Weber State University communications students and alumni were selected to volunteer for VidSummit, an annual YouTube industry insider event in Los Angeles.

Dozens of the top one percent of social media influencers spoke to more than a thousand attendees over four days.

Collaboration is key to running a successful event. When WSU students first volunteered in 2017, they showed their strength and communication skills. This year, VidSummit personally invited them back.

“They are willing to do whatever is asked, and they’re just so happy and so welcoming to the attendees. There’s no way we could do it without the volunteers,” said VidSummit CFO Carolyn Eves.

The volunteers did everything from registering attendees to emceeing and facilitating audio, video, photography, social media, security, live streaming and interviewing.

The students were supervised by Studio 76 executive producer, Kalie Pead, and selected by Studio 76 Adviser, Andrea Baltazar. Both went to assist the event.

They were joined by alumnus and current WSU employee, Rachel Badalis, and myself. We interviewed attendees for VidSummit’s testimonial reel. Former WSU adjunct professor, Stacey Tyler, also volunteered in this fashion.

Schuylar Hudson, current student and Studio 76 Online Marketing Director, emceed for many of the event’s speakers including author, Richie Norton and Thomas Frank, founder of College Info Geek.

Photographing the event were alumni, Bryan Butterfield, a former Signpost photo editor, who said he heard about the job through a Weber alumni Facebook post, and Shane Thompson.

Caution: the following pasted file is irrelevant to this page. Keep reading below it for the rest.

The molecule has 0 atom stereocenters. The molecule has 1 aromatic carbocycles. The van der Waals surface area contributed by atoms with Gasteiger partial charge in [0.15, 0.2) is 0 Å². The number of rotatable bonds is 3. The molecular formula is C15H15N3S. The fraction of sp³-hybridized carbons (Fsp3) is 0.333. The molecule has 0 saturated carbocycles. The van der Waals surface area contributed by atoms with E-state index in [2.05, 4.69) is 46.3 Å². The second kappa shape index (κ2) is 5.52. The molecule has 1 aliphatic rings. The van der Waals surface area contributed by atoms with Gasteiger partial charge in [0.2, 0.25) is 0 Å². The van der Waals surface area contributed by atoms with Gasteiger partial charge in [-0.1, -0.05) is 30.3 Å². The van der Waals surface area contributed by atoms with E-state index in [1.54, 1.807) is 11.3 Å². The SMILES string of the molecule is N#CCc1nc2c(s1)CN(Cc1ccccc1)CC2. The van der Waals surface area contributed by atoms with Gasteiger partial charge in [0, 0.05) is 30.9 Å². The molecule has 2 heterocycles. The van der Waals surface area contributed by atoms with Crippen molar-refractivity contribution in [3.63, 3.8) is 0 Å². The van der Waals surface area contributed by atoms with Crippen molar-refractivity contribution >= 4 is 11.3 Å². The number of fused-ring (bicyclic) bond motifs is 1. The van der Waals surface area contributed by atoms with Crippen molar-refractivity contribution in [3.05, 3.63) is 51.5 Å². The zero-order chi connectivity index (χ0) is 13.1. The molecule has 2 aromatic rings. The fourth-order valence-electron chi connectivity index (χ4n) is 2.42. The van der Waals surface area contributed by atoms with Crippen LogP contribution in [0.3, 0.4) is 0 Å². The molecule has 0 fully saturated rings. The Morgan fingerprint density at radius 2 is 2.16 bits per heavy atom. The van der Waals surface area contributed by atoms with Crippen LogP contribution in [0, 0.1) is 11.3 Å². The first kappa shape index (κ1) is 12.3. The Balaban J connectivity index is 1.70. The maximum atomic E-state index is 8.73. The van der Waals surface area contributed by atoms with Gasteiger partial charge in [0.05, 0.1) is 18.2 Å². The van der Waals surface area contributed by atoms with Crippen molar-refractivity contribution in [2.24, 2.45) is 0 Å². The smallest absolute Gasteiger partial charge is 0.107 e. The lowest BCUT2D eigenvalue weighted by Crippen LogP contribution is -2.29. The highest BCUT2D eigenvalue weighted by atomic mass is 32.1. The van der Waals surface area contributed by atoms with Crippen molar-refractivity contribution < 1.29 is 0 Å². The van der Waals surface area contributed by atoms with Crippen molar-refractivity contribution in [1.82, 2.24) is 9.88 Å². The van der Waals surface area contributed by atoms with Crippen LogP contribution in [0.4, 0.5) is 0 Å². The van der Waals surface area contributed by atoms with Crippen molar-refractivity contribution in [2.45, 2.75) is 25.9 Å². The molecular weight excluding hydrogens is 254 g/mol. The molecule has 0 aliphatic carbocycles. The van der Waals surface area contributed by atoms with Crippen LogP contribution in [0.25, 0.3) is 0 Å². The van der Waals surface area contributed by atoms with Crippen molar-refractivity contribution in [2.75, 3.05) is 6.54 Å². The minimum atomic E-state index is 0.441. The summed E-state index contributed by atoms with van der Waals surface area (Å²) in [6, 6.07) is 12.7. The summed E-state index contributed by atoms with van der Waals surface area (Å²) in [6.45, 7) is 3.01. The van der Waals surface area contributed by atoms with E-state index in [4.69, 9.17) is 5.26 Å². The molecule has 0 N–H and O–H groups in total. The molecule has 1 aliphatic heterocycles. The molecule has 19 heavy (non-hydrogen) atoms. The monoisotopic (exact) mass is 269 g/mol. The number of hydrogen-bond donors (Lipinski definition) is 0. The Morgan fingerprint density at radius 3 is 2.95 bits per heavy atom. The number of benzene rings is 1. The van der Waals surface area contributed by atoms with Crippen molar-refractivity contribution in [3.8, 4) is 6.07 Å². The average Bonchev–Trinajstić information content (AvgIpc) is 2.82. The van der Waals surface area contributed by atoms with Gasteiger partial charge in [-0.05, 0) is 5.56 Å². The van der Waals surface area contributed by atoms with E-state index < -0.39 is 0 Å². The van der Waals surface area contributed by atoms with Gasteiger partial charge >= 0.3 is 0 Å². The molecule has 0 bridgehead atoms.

Butterfield said he has worked at various industry functions in the past with Weber students on-hand, and said he always hears something like, “They love people from Weber.”

Butterfield thought it was because Weber has less competition in its programs, unlike larger schools in the state. WSU students don’t have the prestige of being from a big school, so they prove themselves in other ways.

“When you’re putting on a production of this size, volunteers are vital,” said Luria Pettrucci, the event’s livestream producer. “We’ve done this two years in a row and each time the Weber students are the standouts.”

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VidSummit invited Weber State volunteers to the event because of their work ethic.

Butterfield and Pettrucci may be right considering three alumni who volunteered last year as seniors were hired after graduation for high level positions at this year’s summit.

Among them was recent graduate, Christyna Sakura.

Sakura credits her position at VidSummit to a pivotal moment in her education at Weber when she decided she wanted to learn production and was advised to switch from multimedia journalism to digital media under the direction of former adviser, Drew Tyler.

Tyler received the request from VidSummit’s volunteer coordinator to invite his digital media students to come at their expense in exchange for the experience of working the high-level event.

Hoping to make it affordable for students wishing to attend, Tyler was able to secure the funding with help from Dean of Arts and Humanities, Scott Sprenger.

Current adviser, Baltazar, was able to ensure funds were available again this year, especially because last year had proven so fruitful for students as a real-world work experience.

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